Another year Pete was annoyed with himself for not inviting a couple of backpackers he met at church home for Christmas dinner. So late in the afternoon, he went door knocking on all the backpackers in town, till he found this Sweedish couple. They had only a smattering of English but it was one of the best Christmas dinners we’ve had. The thing that I particularly like, in remembering this story, is that it teaches our children their heritage of being hospitable.

I don’t say these stories to brag about the things that we’ve done, because as I thought about those stories, I was challenged with the fact that I only had 2 stories to tell you – and we’ve celebrated over 15 Christmases together! But these stories are the basis for a tradition that has been established in our home. Christmas night is open house. We invite friends and acquaintances to come along, especially if they are missing family at this time of year. They all bring their left overs (if they have any) and we have a great time of food and fellowship together.

Why is it important to be hospitable at Christmas time? Well, I guess we should be hospitable all through the year, but at Christmas time we are particularly aware of the love that God showed us by sending his son to us, as a babe. Then Jesus grew up – he grew in both wisdom and stature, and in favour with God and man. (Luke 2:52)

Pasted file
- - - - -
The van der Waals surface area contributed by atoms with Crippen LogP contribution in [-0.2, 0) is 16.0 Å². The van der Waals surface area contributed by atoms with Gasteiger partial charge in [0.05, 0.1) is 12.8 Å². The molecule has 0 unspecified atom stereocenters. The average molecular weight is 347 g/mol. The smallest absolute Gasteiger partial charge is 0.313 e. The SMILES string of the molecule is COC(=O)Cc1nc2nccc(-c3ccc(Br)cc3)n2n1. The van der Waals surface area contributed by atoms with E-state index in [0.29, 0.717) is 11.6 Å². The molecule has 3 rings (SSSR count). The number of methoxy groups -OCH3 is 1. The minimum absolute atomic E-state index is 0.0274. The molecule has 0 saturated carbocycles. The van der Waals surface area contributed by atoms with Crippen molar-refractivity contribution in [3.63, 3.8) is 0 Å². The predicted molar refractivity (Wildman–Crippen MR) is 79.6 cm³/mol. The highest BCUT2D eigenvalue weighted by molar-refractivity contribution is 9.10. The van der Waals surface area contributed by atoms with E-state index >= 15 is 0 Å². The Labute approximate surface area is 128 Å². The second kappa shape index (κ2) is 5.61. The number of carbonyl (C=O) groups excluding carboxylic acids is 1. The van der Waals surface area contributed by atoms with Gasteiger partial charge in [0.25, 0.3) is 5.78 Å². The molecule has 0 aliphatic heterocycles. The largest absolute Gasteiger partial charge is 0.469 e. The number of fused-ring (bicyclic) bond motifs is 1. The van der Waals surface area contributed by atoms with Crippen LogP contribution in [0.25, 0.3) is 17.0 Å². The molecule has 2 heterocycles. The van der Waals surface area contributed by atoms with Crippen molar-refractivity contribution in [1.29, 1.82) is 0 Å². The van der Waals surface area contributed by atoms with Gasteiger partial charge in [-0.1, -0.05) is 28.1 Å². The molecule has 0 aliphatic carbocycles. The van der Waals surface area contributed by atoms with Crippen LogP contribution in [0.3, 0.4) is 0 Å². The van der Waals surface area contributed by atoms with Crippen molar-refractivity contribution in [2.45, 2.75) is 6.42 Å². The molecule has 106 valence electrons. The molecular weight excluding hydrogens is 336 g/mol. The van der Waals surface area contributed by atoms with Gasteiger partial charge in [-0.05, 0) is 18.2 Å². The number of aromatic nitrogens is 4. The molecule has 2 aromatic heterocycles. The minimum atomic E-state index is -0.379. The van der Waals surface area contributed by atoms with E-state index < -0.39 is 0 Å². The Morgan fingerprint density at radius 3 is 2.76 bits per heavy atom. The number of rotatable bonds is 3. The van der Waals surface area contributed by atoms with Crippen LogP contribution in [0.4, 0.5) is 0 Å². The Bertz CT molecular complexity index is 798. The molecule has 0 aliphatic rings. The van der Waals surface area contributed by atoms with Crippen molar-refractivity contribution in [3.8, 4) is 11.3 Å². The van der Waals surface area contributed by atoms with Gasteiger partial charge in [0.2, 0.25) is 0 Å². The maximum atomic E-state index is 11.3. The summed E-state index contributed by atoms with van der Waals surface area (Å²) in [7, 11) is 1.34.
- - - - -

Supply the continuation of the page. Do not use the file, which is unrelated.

Other Scriptures tell us that God sent Jesus to earth for a purpose, with a plan, and Jesus did everything that His Father asked of Him, which included dying on a cross, a horrible death, made even more horrible by the fact that when he died, as a righteous man a man who had never done anything wrong, he took all the sins that every person, past and present, you and me have ever committed, Jesus took those sins and he died and suffered as if those sins were his own.

This sounds like an Easter thought not Christmas – well it is – Christmas means nothing unless we remember who the baby grew up to be. Jesus our Saviour.

So Christmas is a time where we can show this love, the love that God and Jesus showed us; we can show that to other people by opening our home, making them feel special, sharing our things such as our food, and maybe giving them a gift, and most of all not expecting anything in return.

So as you are planning your Christmas celebrations this year, think of ways to include your neighbours, your friends and maybe even a stranger or two!


Website Updates

There are no additions to Lifestyle Homeschool website this week though considering the topic of this week's newsletter you may like to read more about Christmas Traditions as you start to prepare for the coming celebrations.

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Until next week

Belinda Letchford
Living life with her kids in Australia!


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About Live Life with your kids Newsletter I know homeschool mums are busy with lots to read, so I have divided my newsletter into four sections and you will receive one section a week; short but regular newsletters!